Aristocrats: Caroline, Emily, Louisa, and Sarah Lennox 1740-1832
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An intimate, detailed portrayal of the lives of four eighteenth-century sisters--great-granddaughters of King Charles II who lived wealthy, public lives--is based on diaries and letters and reveals the joys and tragedies they shared.
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Remove the prejudice.’ Emily saw disaster ahead. Even as she hoped against hope that her son would abandon his revolutionary plans, she began to create a heroic version of him in her own mind, an image of her son that would withstand any battering it might receive if he were caught and unmasked. Creating a hero of her son prepared her for cataclysm. ‘I find my mind much less weak than I thought it would be,’ she wrote to Lucy a few weeks later, adding, ‘please tell Eddy so and press him to your.
Like myself and God will receive me from you.’ Then he crossed himself, laid her hand gently down and, his face streaming with tears, tottered out of the room. A younger man knelt by the bed, kissed Louisa’s hand and exclaimed, ‘Protestant, Catholic, what is it but a name? But look at her, look at the tears of the poor, the old, the young, the infirm, the helpless and tell me ye priests, if these are not her passports to heaven? No, no, if the soul of our sweet Lady Louisa, the poor man’s friend.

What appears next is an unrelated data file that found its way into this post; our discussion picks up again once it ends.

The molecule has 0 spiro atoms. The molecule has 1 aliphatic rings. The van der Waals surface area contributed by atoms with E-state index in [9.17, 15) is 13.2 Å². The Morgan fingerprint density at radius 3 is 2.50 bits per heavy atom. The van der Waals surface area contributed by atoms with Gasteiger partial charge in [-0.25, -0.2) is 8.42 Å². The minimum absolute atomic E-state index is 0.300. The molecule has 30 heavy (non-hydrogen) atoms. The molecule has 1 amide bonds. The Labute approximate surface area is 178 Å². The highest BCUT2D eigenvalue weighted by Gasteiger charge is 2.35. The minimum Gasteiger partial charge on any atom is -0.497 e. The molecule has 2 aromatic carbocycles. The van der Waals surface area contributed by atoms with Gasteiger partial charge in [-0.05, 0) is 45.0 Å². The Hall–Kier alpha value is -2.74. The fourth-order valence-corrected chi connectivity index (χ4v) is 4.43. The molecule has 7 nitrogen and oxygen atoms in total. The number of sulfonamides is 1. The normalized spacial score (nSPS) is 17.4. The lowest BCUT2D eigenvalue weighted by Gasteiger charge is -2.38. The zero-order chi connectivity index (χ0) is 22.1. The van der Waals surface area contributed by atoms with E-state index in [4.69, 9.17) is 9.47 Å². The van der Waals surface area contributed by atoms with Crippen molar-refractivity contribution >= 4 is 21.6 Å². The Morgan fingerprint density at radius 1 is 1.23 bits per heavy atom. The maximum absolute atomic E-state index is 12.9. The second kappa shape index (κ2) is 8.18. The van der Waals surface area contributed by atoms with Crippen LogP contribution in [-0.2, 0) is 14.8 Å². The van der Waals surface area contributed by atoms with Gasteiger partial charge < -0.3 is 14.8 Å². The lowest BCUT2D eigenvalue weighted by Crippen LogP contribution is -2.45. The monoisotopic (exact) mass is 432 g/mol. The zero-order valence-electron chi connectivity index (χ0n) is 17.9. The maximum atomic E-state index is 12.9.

Patrons. After the baptismal ceremony the company departed, clattering westwards in their carriages out of their namesakes’ lives. Lady Caroline Lennox, trundling back to Richmond House in Whitehall, left little Caroline to a life in the shadow. Darkness descends over her as it did over the house in Hatton Garden that night. Perhaps she became a servant, perhaps even a milliner or a mantua maker. But it was just as likely that, like one of Lady Caroline’s own children, she would die of a fever.
Family. Irishness aside, nothing could be held against him. He was rich, young, well educated and obviously in love. The only way that Richmond could make his prejudice about nationality obvious was to drive a harder bargain than he would have done if Kildare’s land had been in Hampshire or Sussex, and Kildare tacitly accepted that his Irishness had to be paid for with a penniless bride. Kildare was prepared to pay the price. He offered very generous settlements, and wrote to the Duke, ‘I have.
Much as if they were dependents, whereas I cannot think them so much so, for I am sure they give us a great deal more than we give them, and really, if we consider it, ’tis no more than a contract we make with them.’ As she often did in her letters, Louisa was thinking aloud. The notion that social class was ordained was conventional (and convenient) enough; the idea that servants, though humble, were not dependent, that indeed the dependence was the other way round, was much less commonplace.